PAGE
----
Former Top Gear presenter Jeremy Clarkson has hit out at the Welsh Government's Sustainable Farming Scheme (SFS) for being "completely daft".

The SFS is set to take effect in 2025, replacing European Union payments that had been worth over £300m a year to Welsh farms.

The Welsh government says the sustainable farming scheme aims to "keep farmers farming" and "safeguard the environment".

"The final consultation on the scheme is still open and we encourage everyone to reply with their views by 7 March," a spokesperson said.

"No final decision will be taken on the scheme until after the consultation has taken place, and we will listen carefully to all views."

NFU Cymru President Aled Jones previously said: “Welsh Government proposals go some way to enabling tenant farmers to access the scheme. But it is important to recognise that this is not equal access and tenant farmers remain disadvantaged by the latest Sustainable Farming Scheme proposals. 

“Tenant farmers may not have to meet the 10% tree cover requirement but critically, nor will they be able to access the associated component of the Universal Baseline Payment.

"In trying to address one issue, the inability of many tenant farmers to meet the 10% requirement due to the nature of their tenancy agreement, the Welsh Government has now created another issue in that the Universal Baseline Payment tenant farmers receive, will be lower than it would be if they owned a similar hectarage of land. It is simply unacceptable to disadvantage the tenanted sector in this way.”

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Mr Jones added: “During the course of the meeting, tenant farmers also raised concerns about their ability to deliver a number of the other Universal Actions including ponds and scrapes and the requirement to maintain traditional farm buildings in a stable condition.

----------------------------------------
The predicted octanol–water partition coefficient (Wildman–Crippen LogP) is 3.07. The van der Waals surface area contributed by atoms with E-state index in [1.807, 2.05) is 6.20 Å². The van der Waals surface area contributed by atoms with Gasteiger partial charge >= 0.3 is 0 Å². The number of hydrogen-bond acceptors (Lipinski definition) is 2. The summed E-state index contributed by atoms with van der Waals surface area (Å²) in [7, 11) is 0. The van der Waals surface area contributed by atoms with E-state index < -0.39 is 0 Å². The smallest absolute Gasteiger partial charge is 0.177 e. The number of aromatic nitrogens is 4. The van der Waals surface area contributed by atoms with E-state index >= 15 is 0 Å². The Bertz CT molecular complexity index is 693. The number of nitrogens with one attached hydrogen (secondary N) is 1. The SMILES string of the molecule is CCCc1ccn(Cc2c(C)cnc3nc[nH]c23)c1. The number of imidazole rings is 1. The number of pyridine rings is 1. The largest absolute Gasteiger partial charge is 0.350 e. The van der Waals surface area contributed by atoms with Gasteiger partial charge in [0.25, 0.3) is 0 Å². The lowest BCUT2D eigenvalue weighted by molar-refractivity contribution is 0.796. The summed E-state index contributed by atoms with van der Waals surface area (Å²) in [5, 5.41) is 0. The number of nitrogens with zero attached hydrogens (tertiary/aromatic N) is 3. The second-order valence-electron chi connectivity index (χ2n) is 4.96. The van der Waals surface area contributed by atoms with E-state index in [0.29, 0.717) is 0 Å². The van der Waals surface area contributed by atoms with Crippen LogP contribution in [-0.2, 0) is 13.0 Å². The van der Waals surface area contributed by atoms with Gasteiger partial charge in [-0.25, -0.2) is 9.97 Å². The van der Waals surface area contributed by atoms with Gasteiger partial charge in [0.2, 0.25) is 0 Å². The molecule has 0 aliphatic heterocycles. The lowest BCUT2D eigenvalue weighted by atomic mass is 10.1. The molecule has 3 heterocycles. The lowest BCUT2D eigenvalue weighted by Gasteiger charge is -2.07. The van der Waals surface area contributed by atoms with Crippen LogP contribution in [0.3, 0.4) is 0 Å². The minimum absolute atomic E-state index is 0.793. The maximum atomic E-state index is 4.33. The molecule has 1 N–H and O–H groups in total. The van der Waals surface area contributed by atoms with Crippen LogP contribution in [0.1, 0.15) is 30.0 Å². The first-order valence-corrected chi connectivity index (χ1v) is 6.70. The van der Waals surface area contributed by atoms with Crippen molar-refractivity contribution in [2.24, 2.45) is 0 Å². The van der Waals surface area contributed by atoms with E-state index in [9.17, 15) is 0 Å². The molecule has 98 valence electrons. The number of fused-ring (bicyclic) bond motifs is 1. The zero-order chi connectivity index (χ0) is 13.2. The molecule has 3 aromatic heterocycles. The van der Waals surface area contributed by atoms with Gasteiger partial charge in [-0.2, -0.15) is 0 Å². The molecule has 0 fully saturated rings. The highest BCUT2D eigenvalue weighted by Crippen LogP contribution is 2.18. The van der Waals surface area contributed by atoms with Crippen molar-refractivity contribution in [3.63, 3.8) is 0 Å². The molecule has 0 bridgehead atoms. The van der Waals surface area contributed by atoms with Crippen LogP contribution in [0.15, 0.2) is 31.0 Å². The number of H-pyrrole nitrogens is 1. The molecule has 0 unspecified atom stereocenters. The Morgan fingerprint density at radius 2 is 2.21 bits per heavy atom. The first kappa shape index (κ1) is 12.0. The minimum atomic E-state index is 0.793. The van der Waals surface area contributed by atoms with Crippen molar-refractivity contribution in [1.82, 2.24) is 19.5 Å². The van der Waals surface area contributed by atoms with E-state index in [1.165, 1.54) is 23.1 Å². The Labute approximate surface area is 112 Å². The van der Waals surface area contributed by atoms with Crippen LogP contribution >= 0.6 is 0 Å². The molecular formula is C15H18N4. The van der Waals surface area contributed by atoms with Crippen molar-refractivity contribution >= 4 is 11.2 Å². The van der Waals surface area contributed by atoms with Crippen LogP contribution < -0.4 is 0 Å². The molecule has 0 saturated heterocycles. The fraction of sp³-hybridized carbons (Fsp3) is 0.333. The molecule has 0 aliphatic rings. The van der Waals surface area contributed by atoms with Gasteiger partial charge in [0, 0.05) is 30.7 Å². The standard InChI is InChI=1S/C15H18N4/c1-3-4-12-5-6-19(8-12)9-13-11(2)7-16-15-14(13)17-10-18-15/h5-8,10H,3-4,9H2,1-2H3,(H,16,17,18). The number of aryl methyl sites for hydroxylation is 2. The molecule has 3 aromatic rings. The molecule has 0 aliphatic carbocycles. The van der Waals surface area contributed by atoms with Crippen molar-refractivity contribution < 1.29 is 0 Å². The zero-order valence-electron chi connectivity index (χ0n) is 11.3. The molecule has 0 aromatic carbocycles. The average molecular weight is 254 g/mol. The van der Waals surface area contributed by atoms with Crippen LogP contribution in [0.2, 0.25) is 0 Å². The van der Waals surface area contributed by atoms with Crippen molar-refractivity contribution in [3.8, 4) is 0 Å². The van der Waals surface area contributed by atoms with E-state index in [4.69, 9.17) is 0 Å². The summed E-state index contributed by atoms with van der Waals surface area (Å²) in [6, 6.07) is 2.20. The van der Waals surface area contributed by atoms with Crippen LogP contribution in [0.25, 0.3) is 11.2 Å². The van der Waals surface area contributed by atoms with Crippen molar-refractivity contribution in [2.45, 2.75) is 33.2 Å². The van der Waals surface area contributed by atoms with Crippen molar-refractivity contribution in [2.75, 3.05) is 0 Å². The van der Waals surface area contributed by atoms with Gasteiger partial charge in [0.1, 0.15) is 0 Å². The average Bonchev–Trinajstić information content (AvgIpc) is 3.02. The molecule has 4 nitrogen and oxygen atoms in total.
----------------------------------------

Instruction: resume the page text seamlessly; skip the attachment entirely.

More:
It was highlighted that the need to get permission to undertake a number of the actions had the potential to weaken the position of tenants with their landlord. Overall, it remains clear that the Universal Actions proposed by the Welsh Government are far from universal – in that they are not possible for all farmers to undertake.

“Tenant farmers are also very concerned about the Welsh Government’s proposed payment methodology and the move to pay the Universal Baseline Payment based on costs incurred and income foregone calculations.

"This, together with the fact that there is only a time-limited stability mechanism, is likely to jeopardise many farm businesses, particularly tenant farmers with rent to pay and more limited diversification opportunities.”

Welsh farmers protest the proposals

More than 80 tractors disrupted traffic on a motorway between Carmarthen and Pont Abraham in Wales on Friday as part of a protest against government plans to change how farming is funded.

Some of the tractors had signs attached reading "no farmers, no food" as the agricultural workers sought to remind people of their important role in day-to-day life.

The farmers' protests in Wales come after recent demonstrations by farmers in France - which was also supported by Clarkson - and in many European countries, who are opposed to their governments' regulations and are concerned about a fall in income amid rising costs.